Saving some state variables of a model is very different from saving the "state" of a running program.
That depends on how you define the "state" of a running program. As I have already pointed out, there is not one single definition of that term that applies everywhere.

In your example of a computer hibernating, the hibernation routine doesn't even have the concept of "running program". It just saves the entire contents of RAM and CPU registers to disk (or to non-volatile memory). Any information about "running programs" is implicit in the contents of RAM and CPU registers; the hibernation routine doesn't have any way of extracting it, nor does it need to. So it would be more accurate to say that hibernation saves the "state" of the computer as a whole, not of particular running programs.
 
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  • #12
My concept of saving the state - probably the simplest defintion - is such that - once the state is saved - you can shut down the running program and at some later time restart it exactly where you left off.

This can be as simple as storing the value of all variables and then - on relaunch - having a boot-up routine that retrieves and sets those variables. It may or may not return to the last routine that had been run and start executing again from there.

There is no need to save the program (i.e. lines of code) itself, since it's generally a good idea to have them saved in a non-volatile format elsewhere.
 
  • #13
PeterDonis said:
So it would be more accurate to say that hibernation saves the "state" of the computer as a whole, not of particular running programs.
Good point. And that makes it simpler in many ways. If a program tried to save its own state, it would need to be careful not to change registers or any internal variables as it did that. It might be possible for the operating system to supply a method to do it, but I have never seen such a thing. If a program runs on a virtual machine in a "sandbox", I suppose that it would be possible.
 
  • #14
It's not clear to me what the OP had in mind since the example given is simply saving the results of neural network training. That is a simple and routine thing.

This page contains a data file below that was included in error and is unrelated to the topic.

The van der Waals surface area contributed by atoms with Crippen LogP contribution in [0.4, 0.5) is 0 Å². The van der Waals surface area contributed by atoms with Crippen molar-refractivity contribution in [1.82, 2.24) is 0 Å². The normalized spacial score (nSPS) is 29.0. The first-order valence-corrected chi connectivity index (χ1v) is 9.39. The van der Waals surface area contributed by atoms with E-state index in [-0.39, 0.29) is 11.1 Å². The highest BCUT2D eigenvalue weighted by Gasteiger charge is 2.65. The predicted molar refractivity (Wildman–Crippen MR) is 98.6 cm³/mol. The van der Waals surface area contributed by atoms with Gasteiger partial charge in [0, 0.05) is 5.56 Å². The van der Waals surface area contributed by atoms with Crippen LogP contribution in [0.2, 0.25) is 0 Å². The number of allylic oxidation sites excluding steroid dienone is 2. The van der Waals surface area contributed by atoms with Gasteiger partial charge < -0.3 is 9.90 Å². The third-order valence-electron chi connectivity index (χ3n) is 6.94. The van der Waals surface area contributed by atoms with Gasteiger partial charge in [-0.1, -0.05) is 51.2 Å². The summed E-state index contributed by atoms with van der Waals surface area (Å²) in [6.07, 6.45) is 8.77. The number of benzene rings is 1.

• #15
It may be helpful to look into RTOSs. This is something that multi-tasking real time operating systems do all the time. It is also what simple uPs do when they process interrupts. Sometimes it's simple like interrupts, sometimes it's quite complex, like a task switching in a RTOS.

This is what your phone does when you are listening to music and you get a phone call. There are a wide range of implementations in the real world, so I think you won't get a simple or definitive answer.
 
  • #16
DaveC426913 said:
My concept of saving the state - probably the simplest defintion - is such that - once the state is saved - you can shut down the running program and at some later time restart it exactly where you left off.
That's a good definition, but it is a feature seldom available. A true state save means the program can be interrupted at any instruction and the contents of all hardware registers, the display window, the mouse position, the state of keyboard keys and mouse buttons, menu dropdowns, and all program data are saved to be restored later.

If you had a true state save created when the user had typed PRIN, then when it restored the STO would appear on the screen and the program would wait for the user to type T and RETURN. That's not particularly user friendly and therefore undesirable. Undesirability is a good reason for not providing the feature.